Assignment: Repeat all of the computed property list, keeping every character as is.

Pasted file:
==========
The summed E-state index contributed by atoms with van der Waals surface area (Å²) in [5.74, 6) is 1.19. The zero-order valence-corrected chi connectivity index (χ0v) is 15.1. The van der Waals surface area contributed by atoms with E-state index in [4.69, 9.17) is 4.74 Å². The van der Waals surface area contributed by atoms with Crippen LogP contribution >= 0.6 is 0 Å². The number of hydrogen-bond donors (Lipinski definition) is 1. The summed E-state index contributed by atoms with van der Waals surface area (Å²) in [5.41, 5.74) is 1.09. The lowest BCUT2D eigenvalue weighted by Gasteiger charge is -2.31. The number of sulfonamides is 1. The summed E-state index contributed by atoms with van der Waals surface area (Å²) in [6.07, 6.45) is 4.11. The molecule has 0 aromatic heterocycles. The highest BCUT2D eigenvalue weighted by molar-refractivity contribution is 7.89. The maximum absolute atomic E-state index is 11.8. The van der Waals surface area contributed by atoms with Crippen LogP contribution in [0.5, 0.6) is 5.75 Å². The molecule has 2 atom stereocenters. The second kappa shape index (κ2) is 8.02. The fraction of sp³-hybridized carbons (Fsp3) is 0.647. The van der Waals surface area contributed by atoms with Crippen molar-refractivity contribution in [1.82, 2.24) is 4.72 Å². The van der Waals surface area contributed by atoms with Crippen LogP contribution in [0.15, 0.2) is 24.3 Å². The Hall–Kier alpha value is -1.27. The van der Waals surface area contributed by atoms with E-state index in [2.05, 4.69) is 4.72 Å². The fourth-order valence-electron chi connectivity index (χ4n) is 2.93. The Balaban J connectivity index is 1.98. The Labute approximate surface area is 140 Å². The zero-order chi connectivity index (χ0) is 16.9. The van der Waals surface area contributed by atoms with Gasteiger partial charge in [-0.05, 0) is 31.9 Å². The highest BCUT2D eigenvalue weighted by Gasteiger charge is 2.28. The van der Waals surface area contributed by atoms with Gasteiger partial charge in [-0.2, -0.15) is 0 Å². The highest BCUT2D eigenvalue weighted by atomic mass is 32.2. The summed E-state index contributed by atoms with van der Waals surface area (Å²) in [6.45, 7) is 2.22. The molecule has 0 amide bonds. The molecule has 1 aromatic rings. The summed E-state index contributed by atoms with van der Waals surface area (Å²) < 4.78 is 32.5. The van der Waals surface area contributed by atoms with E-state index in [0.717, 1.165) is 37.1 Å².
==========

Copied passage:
The summed E-state index contributed by atoms with van der Waals surface area (Å²) in [5.74, 6) is 1.19. The zero-order valence-corrected chi connectivity index (χ0v) is 15.1. The van der Waals surface area contributed by atoms with E-state index in [4.69, 9.17) is 4.74 Å². The van der Waals surface area contributed by atoms with Crippen LogP contribution >= 0.6 is 0 Å². The number of hydrogen-bond donors (Lipinski definition) is 1. The summed E-state index contributed by atoms with van der Waals surface area (Å²) in [5.41, 5.74) is 1.09. The lowest BCUT2D eigenvalue weighted by Gasteiger charge is -2.31. The number of sulfonamides is 1. The summed E-state index contributed by atoms with van der Waals surface area (Å²) in [6.07, 6.45) is 4.11. The molecule has 0 aromatic heterocycles. The highest BCUT2D eigenvalue weighted by molar-refractivity contribution is 7.89. The maximum absolute atomic E-state index is 11.8. The van der Waals surface area contributed by atoms with Crippen LogP contribution in [0.5, 0.6) is 5.75 Å². The molecule has 2 atom stereocenters. The second kappa shape index (κ2) is 8.02. The fraction of sp³-hybridized carbons (Fsp3) is 0.647. The van der Waals surface area contributed by atoms with Crippen molar-refractivity contribution in [1.82, 2.24) is 4.72 Å². The van der Waals surface area contributed by atoms with Crippen LogP contribution in [0.15, 0.2) is 24.3 Å². The Hall–Kier alpha value is -1.27. The van der Waals surface area contributed by atoms with E-state index in [2.05, 4.69) is 4.72 Å². The fourth-order valence-electron chi connectivity index (χ4n) is 2.93. The Balaban J connectivity index is 1.98. The Labute approximate surface area is 140 Å². The zero-order chi connectivity index (χ0) is 16.9. The van der Waals surface area contributed by atoms with Gasteiger partial charge in [-0.05, 0) is 31.9 Å². The highest BCUT2D eigenvalue weighted by Gasteiger charge is 2.28. The van der Waals surface area contributed by atoms with Gasteiger partial charge in [-0.2, -0.15) is 0 Å². The highest BCUT2D eigenvalue weighted by atomic mass is 32.2. The summed E-state index contributed by atoms with van der Waals surface area (Å²) in [6.45, 7) is 2.22. The molecule has 0 amide bonds. The molecule has 1 aromatic rings. The summed E-state index contributed by atoms with van der Waals surface area (Å²) < 4.78 is 32.5. The van der Waals surface area contributed by atoms with E-state index in [0.717, 1.165) is 37.1 Å².